If the movie “Sideways”—in which best friends Miles and Jack road-trip through Southern California wine country—ever gets a sequel, screenwriters should consider setting it in a little-known area some 1,200 miles north.
Part of British Columbia’s sun-kissed Southern Okanagan Valley, the scenic Oliver Osoyoos region is home to Canada’s most outstanding vineyards and wines.
Despite a relatively youthful vintner culture, which began in the 1960s with table grapes, today’s scene is prolific and world-class. About 41 wineries make up Oliver Osoyoos Wine Country, named for the two towns that serve as its anchors. The vineyards there—Osoyoos, located immediately above Washington state’s border, is about 250 miles, or 4½ hours, from Vancouver—grow grapes for the Okanagan Valley’s nearly 200 licensed wineries.
With rare exception, the 1 million cases of wine produced here annually — from pinot gris and chardonnay to cabernet sauvignon and merlot—don’t ever make it to US shelves or restaurants. In fact, they barely make it outside British Columbia due to limited production and locals’ voracious consumption of the stuff.
Among the most picturesque and family-friendly is Tinhorn Creek, which hosts family-friendly all-ages concerts between May and August.
Meanwhile, a fourth-generation family farm and winery, 650-acre Covert Farms, offers a 90-minute tour ($46 for adults) with wine, charcuterie, organic produce and encounters with llamas and adorable, long-haired Scottish Highland cows.
What also sets the region apart from Napa or Sonoma is North America’s first aboriginal owned and operated winery, Nk’Mip Cellars, as well as a handful of Indian-run wineries. That’s because during the 1980s and ’90s, many East Indian immigrants settled in Oliver Osoyoos as farmers; Punjab-born siblings Sukhi and Balwinder Dhaliwal were among them. After cultivating grapes for other wineries, five years ago they founded a family label, Kismet Estate Winery.
Producing 6,000 cases annually, their cellar includes a delicious, award-winning wine called Safed. The name means “white” in Punjabi, and it’s a citrusy white wine blend with orange muscat and semillon. This year, the Dhaliwals added a four-room guesthouse and the delicious Masala Bistro restaurant.
Visitors to Kismet can do a vineyard-and-winery tour and tasting for $12, while a tasting of up to 10 samples goes for a suggested donation of $4 to the Canadian Diabetes Association.
In fact, tastings throughout Oliver Osoyoos are a bargain. Stoneboat charges a mere $4 for four samples (plus a bonus bubbly), waived with any purchase. Husband and wife Lanny and Julie Martiniuk, a former scientist and pharmacist respectively, started growing grapes in 1979 and produce about 8,000 cases annually, including the world’s only pinotage icewine. A South African visitor gifted the Martiniuks some pinotage vine clippings, and while uncommon in North America, Lanny found they propagated well thanks to western Canada’s dry desert-like climate.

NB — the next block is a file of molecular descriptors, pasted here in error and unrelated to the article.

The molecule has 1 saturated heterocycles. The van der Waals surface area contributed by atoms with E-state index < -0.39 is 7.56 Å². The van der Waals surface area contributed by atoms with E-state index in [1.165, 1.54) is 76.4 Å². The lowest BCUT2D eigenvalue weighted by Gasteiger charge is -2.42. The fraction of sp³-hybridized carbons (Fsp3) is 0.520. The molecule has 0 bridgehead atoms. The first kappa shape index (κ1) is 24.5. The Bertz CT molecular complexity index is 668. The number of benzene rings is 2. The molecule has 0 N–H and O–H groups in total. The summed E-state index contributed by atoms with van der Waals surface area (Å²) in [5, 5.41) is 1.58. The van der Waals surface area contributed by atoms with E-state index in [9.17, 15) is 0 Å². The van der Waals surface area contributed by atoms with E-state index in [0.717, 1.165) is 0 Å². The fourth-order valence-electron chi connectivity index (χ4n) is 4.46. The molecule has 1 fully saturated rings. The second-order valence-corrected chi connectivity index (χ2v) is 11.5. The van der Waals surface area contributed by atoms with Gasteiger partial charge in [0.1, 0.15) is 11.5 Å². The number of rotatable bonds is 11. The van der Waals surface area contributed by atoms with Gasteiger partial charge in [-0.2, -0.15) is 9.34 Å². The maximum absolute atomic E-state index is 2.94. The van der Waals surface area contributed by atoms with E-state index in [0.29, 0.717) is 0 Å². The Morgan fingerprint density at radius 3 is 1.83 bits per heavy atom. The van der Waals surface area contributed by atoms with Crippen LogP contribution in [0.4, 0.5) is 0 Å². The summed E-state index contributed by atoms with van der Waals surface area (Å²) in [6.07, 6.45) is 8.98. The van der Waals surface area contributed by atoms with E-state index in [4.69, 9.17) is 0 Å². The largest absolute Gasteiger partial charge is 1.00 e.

Vino is downright sassy at the sleekly designed Church & State Wines, whose Lost Inhibitions line is distinguished by cheeky labels (e.g. “I’d Swipe Right For You” and “Fancy AF”).
The 6-year-old Platinum Bench, meanwhile, draws as big a following for its toothsome artisanal breads, including an epi (a type of baguette) with baked-in brie and pear preserves, as its superb limited-run rosé. Co-owner Fiona Duncan (husband Murray Jones is the co-owner and vintner) learned breadmaking in San Francisco as a form of stress management, and they easily sell 250 to 350 loaves during peak days. A four-wine tasting with bread is $4.
Tasty poolside pizzas and stunning hilly views can accompany tastings—six two-ounce pours for $15—at Black Hills Estate Winery. Jason Priestley of “Beverly Hills, 90210” fame is a partner, and although famed for a red Nota Bene, Black Hills’ syrah is a super juicy gateway to the varietal. Syrah and a surprisingly plush merlot also win over visitors to Bartier Bros, whose Okanagan-born siblings, Don and Michael Bartier, are especially proud of the minerality the region’s rocks and soil feed the vines.
At Hester Creek, food and wine are in equal focus, with pairings as well as cooking classes by British Columbia’s top chefs. Definitely try the Okanagan’s only Trebbiano, its grapes plucked from the estate’s 50-year-old vines.
Where to Stay: Desert Gem RV Resort, Oliver; NK’mip RV Park and Campground, Osoyoos; Walton’s Lakefront RV Resort, Osoyoos
This is not another place.
It is THE place.